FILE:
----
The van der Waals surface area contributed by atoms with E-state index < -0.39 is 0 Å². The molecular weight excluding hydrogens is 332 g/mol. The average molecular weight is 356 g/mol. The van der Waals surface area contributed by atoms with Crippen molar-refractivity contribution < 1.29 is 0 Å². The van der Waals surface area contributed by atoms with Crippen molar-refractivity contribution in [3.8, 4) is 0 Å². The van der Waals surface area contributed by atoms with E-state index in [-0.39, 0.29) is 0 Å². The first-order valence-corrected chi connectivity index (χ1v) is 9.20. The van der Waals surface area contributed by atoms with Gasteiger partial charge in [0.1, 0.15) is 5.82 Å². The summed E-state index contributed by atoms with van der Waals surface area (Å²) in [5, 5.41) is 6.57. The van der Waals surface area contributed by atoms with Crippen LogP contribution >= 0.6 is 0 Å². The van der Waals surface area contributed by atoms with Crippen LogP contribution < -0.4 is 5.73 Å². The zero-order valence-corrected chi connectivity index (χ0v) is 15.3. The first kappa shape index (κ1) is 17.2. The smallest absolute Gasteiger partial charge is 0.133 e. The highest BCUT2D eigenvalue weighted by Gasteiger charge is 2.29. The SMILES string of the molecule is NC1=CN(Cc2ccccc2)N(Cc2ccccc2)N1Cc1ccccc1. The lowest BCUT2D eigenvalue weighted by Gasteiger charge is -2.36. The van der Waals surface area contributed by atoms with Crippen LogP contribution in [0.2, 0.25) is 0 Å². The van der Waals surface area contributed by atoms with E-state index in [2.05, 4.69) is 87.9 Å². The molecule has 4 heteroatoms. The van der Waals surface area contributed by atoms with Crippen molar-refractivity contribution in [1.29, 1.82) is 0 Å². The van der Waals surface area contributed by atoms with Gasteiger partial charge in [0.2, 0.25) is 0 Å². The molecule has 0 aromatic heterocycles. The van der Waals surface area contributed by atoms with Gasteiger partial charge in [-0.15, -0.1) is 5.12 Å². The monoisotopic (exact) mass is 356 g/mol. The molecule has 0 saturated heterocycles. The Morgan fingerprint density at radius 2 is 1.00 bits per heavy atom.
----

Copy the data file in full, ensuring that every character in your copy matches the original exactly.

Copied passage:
The van der Waals surface area contributed by atoms with E-state index < -0.39 is 0 Å². The molecular weight excluding hydrogens is 332 g/mol. The average molecular weight is 356 g/mol. The van der Waals surface area contributed by atoms with Crippen molar-refractivity contribution < 1.29 is 0 Å². The van der Waals surface area contributed by atoms with Crippen molar-refractivity contribution in [3.8, 4) is 0 Å². The van der Waals surface area contributed by atoms with E-state index in [-0.39, 0.29) is 0 Å². The first-order valence-corrected chi connectivity index (χ1v) is 9.20. The van der Waals surface area contributed by atoms with Gasteiger partial charge in [0.1, 0.15) is 5.82 Å². The summed E-state index contributed by atoms with van der Waals surface area (Å²) in [5, 5.41) is 6.57. The van der Waals surface area contributed by atoms with Crippen LogP contribution >= 0.6 is 0 Å². The van der Waals surface area contributed by atoms with Crippen LogP contribution < -0.4 is 5.73 Å². The zero-order valence-corrected chi connectivity index (χ0v) is 15.3. The first kappa shape index (κ1) is 17.2. The smallest absolute Gasteiger partial charge is 0.133 e. The highest BCUT2D eigenvalue weighted by Gasteiger charge is 2.29. The SMILES string of the molecule is NC1=CN(Cc2ccccc2)N(Cc2ccccc2)N1Cc1ccccc1. The lowest BCUT2D eigenvalue weighted by Gasteiger charge is -2.36. The van der Waals surface area contributed by atoms with Crippen LogP contribution in [0.2, 0.25) is 0 Å². The van der Waals surface area contributed by atoms with E-state index in [2.05, 4.69) is 87.9 Å². The molecule has 4 heteroatoms. The van der Waals surface area contributed by atoms with Crippen molar-refractivity contribution in [1.29, 1.82) is 0 Å². The van der Waals surface area contributed by atoms with Gasteiger partial charge in [0.2, 0.25) is 0 Å². The molecule has 0 aromatic heterocycles. The van der Waals surface area contributed by atoms with Gasteiger partial charge in [-0.15, -0.1) is 5.12 Å². The monoisotopic (exact) mass is 356 g/mol. The molecule has 0 saturated heterocycles. The Morgan fingerprint density at radius 2 is 1.00 bits per heavy atom.